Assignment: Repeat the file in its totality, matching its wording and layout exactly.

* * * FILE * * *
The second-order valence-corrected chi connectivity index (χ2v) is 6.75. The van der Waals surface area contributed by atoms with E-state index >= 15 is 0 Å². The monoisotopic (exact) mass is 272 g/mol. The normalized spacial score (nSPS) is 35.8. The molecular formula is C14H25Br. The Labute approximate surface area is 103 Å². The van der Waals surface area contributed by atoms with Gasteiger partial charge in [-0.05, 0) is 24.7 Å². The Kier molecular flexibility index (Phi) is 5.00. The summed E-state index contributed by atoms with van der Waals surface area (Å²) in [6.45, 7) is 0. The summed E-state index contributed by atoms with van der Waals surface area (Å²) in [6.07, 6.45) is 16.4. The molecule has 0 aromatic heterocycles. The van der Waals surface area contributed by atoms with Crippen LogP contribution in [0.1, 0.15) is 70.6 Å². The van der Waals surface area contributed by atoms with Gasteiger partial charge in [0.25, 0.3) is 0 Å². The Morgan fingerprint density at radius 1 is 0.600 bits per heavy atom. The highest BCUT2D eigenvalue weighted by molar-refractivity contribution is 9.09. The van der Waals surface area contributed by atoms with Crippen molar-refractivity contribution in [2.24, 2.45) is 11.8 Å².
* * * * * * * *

The second-order valence-corrected chi connectivity index (χ2v) is 6.75. The van der Waals surface area contributed by atoms with E-state index >= 15 is 0 Å². The monoisotopic (exact) mass is 272 g/mol. The normalized spacial score (nSPS) is 35.8. The molecular formula is C14H25Br. The Labute approximate surface area is 103 Å². The van der Waals surface area contributed by atoms with Gasteiger partial charge in [-0.05, 0) is 24.7 Å². The Kier molecular flexibility index (Phi) is 5.00. The summed E-state index contributed by atoms with van der Waals surface area (Å²) in [6.45, 7) is 0. The summed E-state index contributed by atoms with van der Waals surface area (Å²) in [6.07, 6.45) is 16.4. The molecule has 0 aromatic heterocycles. The van der Waals surface area contributed by atoms with Crippen LogP contribution in [0.1, 0.15) is 70.6 Å². The van der Waals surface area contributed by atoms with Gasteiger partial charge in [0.25, 0.3) is 0 Å². The Morgan fingerprint density at radius 1 is 0.600 bits per heavy atom. The highest BCUT2D eigenvalue weighted by molar-refractivity contribution is 9.09. The van der Waals surface area contributed by atoms with Crippen molar-refractivity contribution in [2.24, 2.45) is 11.8 Å².